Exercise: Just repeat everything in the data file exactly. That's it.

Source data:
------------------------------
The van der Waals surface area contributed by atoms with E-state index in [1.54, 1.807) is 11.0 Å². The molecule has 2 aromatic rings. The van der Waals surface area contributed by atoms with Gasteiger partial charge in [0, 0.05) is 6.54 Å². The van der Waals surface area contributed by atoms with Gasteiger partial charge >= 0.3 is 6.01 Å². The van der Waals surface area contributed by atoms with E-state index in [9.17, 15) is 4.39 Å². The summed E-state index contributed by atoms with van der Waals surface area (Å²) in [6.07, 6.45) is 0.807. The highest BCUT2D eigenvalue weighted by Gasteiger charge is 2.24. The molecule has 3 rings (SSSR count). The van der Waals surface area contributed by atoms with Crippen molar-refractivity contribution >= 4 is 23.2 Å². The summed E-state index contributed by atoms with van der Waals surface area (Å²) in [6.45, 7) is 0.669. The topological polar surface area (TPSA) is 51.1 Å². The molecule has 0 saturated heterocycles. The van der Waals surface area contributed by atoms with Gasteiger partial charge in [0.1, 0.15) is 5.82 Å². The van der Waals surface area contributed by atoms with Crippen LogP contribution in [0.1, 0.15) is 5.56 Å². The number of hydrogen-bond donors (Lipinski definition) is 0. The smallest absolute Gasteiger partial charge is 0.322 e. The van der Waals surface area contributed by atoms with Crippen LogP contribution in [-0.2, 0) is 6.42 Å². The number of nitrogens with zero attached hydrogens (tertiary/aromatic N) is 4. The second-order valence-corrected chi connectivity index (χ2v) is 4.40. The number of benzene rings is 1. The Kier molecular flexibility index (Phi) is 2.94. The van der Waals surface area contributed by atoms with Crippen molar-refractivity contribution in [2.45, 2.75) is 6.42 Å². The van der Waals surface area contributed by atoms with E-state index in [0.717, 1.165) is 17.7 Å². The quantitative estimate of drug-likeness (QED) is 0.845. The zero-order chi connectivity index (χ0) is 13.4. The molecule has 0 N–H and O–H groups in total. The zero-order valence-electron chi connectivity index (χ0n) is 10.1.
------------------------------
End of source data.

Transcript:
The van der Waals surface area contributed by atoms with E-state index in [1.54, 1.807) is 11.0 Å². The molecule has 2 aromatic rings. The van der Waals surface area contributed by atoms with Gasteiger partial charge in [0, 0.05) is 6.54 Å². The van der Waals surface area contributed by atoms with Gasteiger partial charge >= 0.3 is 6.01 Å². The van der Waals surface area contributed by atoms with E-state index in [9.17, 15) is 4.39 Å². The summed E-state index contributed by atoms with van der Waals surface area (Å²) in [6.07, 6.45) is 0.807. The highest BCUT2D eigenvalue weighted by Gasteiger charge is 2.24. The molecule has 3 rings (SSSR count). The van der Waals surface area contributed by atoms with Crippen molar-refractivity contribution >= 4 is 23.2 Å². The summed E-state index contributed by atoms with van der Waals surface area (Å²) in [6.45, 7) is 0.669. The topological polar surface area (TPSA) is 51.1 Å². The molecule has 0 saturated heterocycles. The van der Waals surface area contributed by atoms with Gasteiger partial charge in [0.1, 0.15) is 5.82 Å². The van der Waals surface area contributed by atoms with Crippen LogP contribution in [0.1, 0.15) is 5.56 Å². The number of hydrogen-bond donors (Lipinski definition) is 0. The smallest absolute Gasteiger partial charge is 0.322 e. The van der Waals surface area contributed by atoms with Crippen LogP contribution in [-0.2, 0) is 6.42 Å². The number of nitrogens with zero attached hydrogens (tertiary/aromatic N) is 4. The second-order valence-corrected chi connectivity index (χ2v) is 4.40. The number of benzene rings is 1. The Kier molecular flexibility index (Phi) is 2.94. The van der Waals surface area contributed by atoms with Crippen molar-refractivity contribution in [2.45, 2.75) is 6.42 Å². The van der Waals surface area contributed by atoms with E-state index in [0.717, 1.165) is 17.7 Å². The quantitative estimate of drug-likeness (QED) is 0.845. The zero-order chi connectivity index (χ0) is 13.4. The molecule has 0 N–H and O–H groups in total. The zero-order valence-electron chi connectivity index (χ0n) is 10.1.